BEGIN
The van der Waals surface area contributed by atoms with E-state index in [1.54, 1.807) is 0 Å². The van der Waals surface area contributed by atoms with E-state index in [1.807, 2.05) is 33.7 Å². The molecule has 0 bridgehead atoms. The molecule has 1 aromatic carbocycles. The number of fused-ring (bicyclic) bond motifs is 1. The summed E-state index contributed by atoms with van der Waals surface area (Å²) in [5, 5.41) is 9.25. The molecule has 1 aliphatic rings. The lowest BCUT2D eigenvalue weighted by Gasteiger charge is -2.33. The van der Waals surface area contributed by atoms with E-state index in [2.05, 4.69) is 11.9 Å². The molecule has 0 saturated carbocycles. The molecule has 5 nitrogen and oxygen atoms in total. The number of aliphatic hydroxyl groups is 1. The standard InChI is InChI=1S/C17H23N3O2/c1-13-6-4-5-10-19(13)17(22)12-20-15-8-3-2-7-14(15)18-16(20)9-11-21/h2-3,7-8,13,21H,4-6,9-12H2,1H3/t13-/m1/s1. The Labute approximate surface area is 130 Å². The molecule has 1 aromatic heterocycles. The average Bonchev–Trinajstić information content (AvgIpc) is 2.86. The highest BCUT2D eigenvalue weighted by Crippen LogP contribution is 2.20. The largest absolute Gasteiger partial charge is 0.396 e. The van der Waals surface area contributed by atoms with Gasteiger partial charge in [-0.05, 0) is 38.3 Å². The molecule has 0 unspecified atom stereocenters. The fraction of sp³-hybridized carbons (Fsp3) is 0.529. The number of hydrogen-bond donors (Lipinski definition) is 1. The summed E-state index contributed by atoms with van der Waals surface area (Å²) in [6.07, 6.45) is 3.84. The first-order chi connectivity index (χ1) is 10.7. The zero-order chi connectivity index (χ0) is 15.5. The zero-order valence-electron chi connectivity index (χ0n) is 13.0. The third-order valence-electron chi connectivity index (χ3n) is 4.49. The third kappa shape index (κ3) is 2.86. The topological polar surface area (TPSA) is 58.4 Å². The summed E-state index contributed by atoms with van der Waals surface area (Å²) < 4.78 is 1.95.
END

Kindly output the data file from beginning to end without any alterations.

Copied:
The van der Waals surface area contributed by atoms with E-state index in [1.54, 1.807) is 0 Å². The van der Waals surface area contributed by atoms with E-state index in [1.807, 2.05) is 33.7 Å². The molecule has 0 bridgehead atoms. The molecule has 1 aromatic carbocycles. The number of fused-ring (bicyclic) bond motifs is 1. The summed E-state index contributed by atoms with van der Waals surface area (Å²) in [5, 5.41) is 9.25. The molecule has 1 aliphatic rings. The lowest BCUT2D eigenvalue weighted by Gasteiger charge is -2.33. The van der Waals surface area contributed by atoms with E-state index in [2.05, 4.69) is 11.9 Å². The molecule has 0 saturated carbocycles. The molecule has 5 nitrogen and oxygen atoms in total. The number of aliphatic hydroxyl groups is 1. The standard InChI is InChI=1S/C17H23N3O2/c1-13-6-4-5-10-19(13)17(22)12-20-15-8-3-2-7-14(15)18-16(20)9-11-21/h2-3,7-8,13,21H,4-6,9-12H2,1H3/t13-/m1/s1. The Labute approximate surface area is 130 Å². The molecule has 1 aromatic heterocycles. The average Bonchev–Trinajstić information content (AvgIpc) is 2.86. The highest BCUT2D eigenvalue weighted by Crippen LogP contribution is 2.20. The largest absolute Gasteiger partial charge is 0.396 e. The van der Waals surface area contributed by atoms with Gasteiger partial charge in [-0.05, 0) is 38.3 Å². The molecule has 0 unspecified atom stereocenters. The fraction of sp³-hybridized carbons (Fsp3) is 0.529. The number of hydrogen-bond donors (Lipinski definition) is 1. The summed E-state index contributed by atoms with van der Waals surface area (Å²) in [6.07, 6.45) is 3.84. The first-order chi connectivity index (χ1) is 10.7. The zero-order chi connectivity index (χ0) is 15.5. The zero-order valence-electron chi connectivity index (χ0n) is 13.0. The third-order valence-electron chi connectivity index (χ3n) is 4.49. The third kappa shape index (κ3) is 2.86. The topological polar surface area (TPSA) is 58.4 Å². The summed E-state index contributed by atoms with van der Waals surface area (Å²) < 4.78 is 1.95.